How Science Unlocks the Secrets of the Past

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How science unlocks the secrets of the part ARCHAEOLOGY was born in sixteenth-century Europe as an offshoot of the scholarly pleasures of the Renaissance. Many early archaeologists were collectors motivated by an aesthetic interest in Antiquity and a desire to reconstitute the background of events described by ancient writers.

Until the beginning of the twentieth century, generations of archaeologists set out to rediscover an excavate great sites, to record the evolution of styles and to retrace the interplay of cultural influences according to aesthetic criteria and typology--the study of objects by types.

Today's archaeologist usually lives in a world which is far from the preoccupations of scholarly collectors or prestige excavations. He or she is at the centre of a group of specialists from different scientific disciplines. Working with these specialists and profiting from methods used in the natural sciences, modern archaeologists attempt to decipher the messages stored in the material archives of human activity in the form of multifarious traces left on a wide variety of materials. Although they may not tread in the footsteps of Schliemann at Troy and Mycenae, or those of Lord Carnarvon in egypt, nor experience the excitement of idscovering tombs overflowing with precious objects and jewellery, they perform an equally valid humanist task as they use the latest scientific techniques to recapture aspects of the life, environment, landscape, economy or technology of the past.

To excavate is to destroy, and once destroyed the archaeological heritage--unlike nature--cannot grow again. These seemingly commonplace observations underlie the mission of the archaeologist, who must identify the slightest hint of past human activity, analyse every facet of the information it can yield by using every available method, and evaluate his or her interpretation through reasoning which may later be tested with the computer.

The following text, with accompanying boxes and illustrations, attempts to provide a highly simplified and selective account of some of the complex scientific techniques being used today by archaeologists in prospection, excavation, analysis, dating and preservation.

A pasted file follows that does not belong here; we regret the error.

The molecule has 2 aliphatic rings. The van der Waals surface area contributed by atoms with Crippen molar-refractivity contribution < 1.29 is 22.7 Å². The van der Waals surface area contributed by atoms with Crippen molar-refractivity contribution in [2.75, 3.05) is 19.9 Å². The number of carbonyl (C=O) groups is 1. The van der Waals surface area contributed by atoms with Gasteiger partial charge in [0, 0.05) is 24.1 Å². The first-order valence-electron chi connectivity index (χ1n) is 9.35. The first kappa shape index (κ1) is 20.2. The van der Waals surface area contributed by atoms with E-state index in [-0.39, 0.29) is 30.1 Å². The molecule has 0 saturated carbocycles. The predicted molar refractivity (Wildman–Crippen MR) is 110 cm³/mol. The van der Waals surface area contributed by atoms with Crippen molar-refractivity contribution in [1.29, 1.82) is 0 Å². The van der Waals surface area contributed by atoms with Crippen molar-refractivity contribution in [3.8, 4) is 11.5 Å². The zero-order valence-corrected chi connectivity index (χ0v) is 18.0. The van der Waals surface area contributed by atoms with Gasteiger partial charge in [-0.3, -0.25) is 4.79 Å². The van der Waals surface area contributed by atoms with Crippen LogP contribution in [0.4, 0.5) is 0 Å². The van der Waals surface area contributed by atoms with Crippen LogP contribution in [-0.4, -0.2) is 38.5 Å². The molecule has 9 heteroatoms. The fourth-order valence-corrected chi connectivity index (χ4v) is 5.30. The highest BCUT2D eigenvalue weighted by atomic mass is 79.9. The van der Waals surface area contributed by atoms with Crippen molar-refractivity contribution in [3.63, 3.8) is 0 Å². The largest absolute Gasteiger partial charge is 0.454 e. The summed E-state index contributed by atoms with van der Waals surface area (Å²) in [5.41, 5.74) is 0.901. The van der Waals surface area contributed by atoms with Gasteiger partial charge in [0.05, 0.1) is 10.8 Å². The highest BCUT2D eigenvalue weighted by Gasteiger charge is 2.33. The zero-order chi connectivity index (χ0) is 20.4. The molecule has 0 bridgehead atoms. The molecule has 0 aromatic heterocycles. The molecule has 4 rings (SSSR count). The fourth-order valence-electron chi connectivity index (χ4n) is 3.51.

WHERE TO EXCAVATE. One problem a field archaeologist faces is that of knowing where to dig. Sometimes the study of old documents and literature is helpful: in other cases clues must be found from the air or on the ground. The use of aerial photography in archaeology (see page 18) goes back to the beginning of the century, when photos were taken from a balloon above Ostia, the port of Rome. Its systematic application has made it possible to study the layout of towns before beginning to excavate, to locate traces of Roman roads and villas and observe systems of land management. More recently teledetection from satellites has vastly expanded the scale of possibilities for aerial prospection.

On the ground, the use of electrical resistivity to detect buried walls and ditches is now widespread. In making a resistivity survey, an electrical current is passed through the ground to measure the resistance of the soil, which is affected by moisture. Metal detectors are being widely used by treasure hunters in some countries where, when used indiscriminately and irresponsibly, they have caused havoc to the archaeological heritage. Recently US and Swedish technicians have developed a radar-truck capable of recording structures buried to a depth of four metres in certain terrain such as peat.

EXCAVATION. When they come to excavate, the most important method used by modern archaeologists is to study the stratigraphy of a site, the arrangement of archaeological deposits in superimposed layers or strata. The earliest excavations at Rome in the sixteenth century and a at Pompei and Herculaneum in 1717 were above all a harvest of objects from the soil, and Schliemann himself admitted that he had dug through (and destroyed) many recent levels before reaching the "interesting" Trojan levels. …